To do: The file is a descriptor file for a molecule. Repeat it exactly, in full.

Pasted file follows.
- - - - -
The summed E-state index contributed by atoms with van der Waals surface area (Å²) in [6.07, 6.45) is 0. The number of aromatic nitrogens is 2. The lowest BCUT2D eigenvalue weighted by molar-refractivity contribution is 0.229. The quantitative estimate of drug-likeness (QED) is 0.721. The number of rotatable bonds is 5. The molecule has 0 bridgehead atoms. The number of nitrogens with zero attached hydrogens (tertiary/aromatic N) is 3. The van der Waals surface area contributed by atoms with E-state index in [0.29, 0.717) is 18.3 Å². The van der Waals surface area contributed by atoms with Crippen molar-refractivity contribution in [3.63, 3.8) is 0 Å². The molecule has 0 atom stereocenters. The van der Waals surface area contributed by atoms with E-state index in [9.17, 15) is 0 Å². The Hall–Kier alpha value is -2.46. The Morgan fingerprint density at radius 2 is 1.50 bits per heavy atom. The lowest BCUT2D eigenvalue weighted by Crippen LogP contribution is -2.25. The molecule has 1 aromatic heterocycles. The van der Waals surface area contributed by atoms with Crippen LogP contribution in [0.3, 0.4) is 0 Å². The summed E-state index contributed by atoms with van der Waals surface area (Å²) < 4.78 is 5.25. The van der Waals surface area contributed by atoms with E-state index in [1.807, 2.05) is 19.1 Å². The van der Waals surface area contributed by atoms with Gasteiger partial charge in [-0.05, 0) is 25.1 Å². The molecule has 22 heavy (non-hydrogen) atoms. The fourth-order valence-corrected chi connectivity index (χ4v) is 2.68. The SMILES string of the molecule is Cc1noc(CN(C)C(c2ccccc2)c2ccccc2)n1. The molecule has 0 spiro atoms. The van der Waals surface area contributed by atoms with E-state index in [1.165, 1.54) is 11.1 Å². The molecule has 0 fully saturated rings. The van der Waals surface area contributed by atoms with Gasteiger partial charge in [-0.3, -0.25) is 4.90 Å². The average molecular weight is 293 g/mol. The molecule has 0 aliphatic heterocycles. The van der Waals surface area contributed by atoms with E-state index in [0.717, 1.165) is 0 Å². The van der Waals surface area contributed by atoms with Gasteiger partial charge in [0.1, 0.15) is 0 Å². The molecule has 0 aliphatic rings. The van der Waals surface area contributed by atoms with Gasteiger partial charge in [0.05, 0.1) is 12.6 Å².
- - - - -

The summed E-state index contributed by atoms with van der Waals surface area (Å²) in [6.07, 6.45) is 0. The number of aromatic nitrogens is 2. The lowest BCUT2D eigenvalue weighted by molar-refractivity contribution is 0.229. The quantitative estimate of drug-likeness (QED) is 0.721. The number of rotatable bonds is 5. The molecule has 0 bridgehead atoms. The number of nitrogens with zero attached hydrogens (tertiary/aromatic N) is 3. The van der Waals surface area contributed by atoms with E-state index in [0.29, 0.717) is 18.3 Å². The van der Waals surface area contributed by atoms with Crippen molar-refractivity contribution in [3.63, 3.8) is 0 Å². The molecule has 0 atom stereocenters. The van der Waals surface area contributed by atoms with E-state index in [9.17, 15) is 0 Å². The Hall–Kier alpha value is -2.46. The Morgan fingerprint density at radius 2 is 1.50 bits per heavy atom. The lowest BCUT2D eigenvalue weighted by Crippen LogP contribution is -2.25. The molecule has 1 aromatic heterocycles. The van der Waals surface area contributed by atoms with Crippen LogP contribution in [0.3, 0.4) is 0 Å². The summed E-state index contributed by atoms with van der Waals surface area (Å²) < 4.78 is 5.25. The van der Waals surface area contributed by atoms with E-state index in [1.807, 2.05) is 19.1 Å². The van der Waals surface area contributed by atoms with Gasteiger partial charge in [-0.05, 0) is 25.1 Å². The molecule has 22 heavy (non-hydrogen) atoms. The fourth-order valence-corrected chi connectivity index (χ4v) is 2.68. The SMILES string of the molecule is Cc1noc(CN(C)C(c2ccccc2)c2ccccc2)n1. The molecule has 0 spiro atoms. The van der Waals surface area contributed by atoms with E-state index in [1.165, 1.54) is 11.1 Å². The molecule has 0 fully saturated rings. The van der Waals surface area contributed by atoms with Gasteiger partial charge in [-0.3, -0.25) is 4.90 Å². The average molecular weight is 293 g/mol. The molecule has 0 aliphatic heterocycles. The van der Waals surface area contributed by atoms with E-state index in [0.717, 1.165) is 0 Å². The van der Waals surface area contributed by atoms with Gasteiger partial charge in [0.1, 0.15) is 0 Å². The molecule has 0 aliphatic rings. The van der Waals surface area contributed by atoms with Gasteiger partial charge in [0.05, 0.1) is 12.6 Å².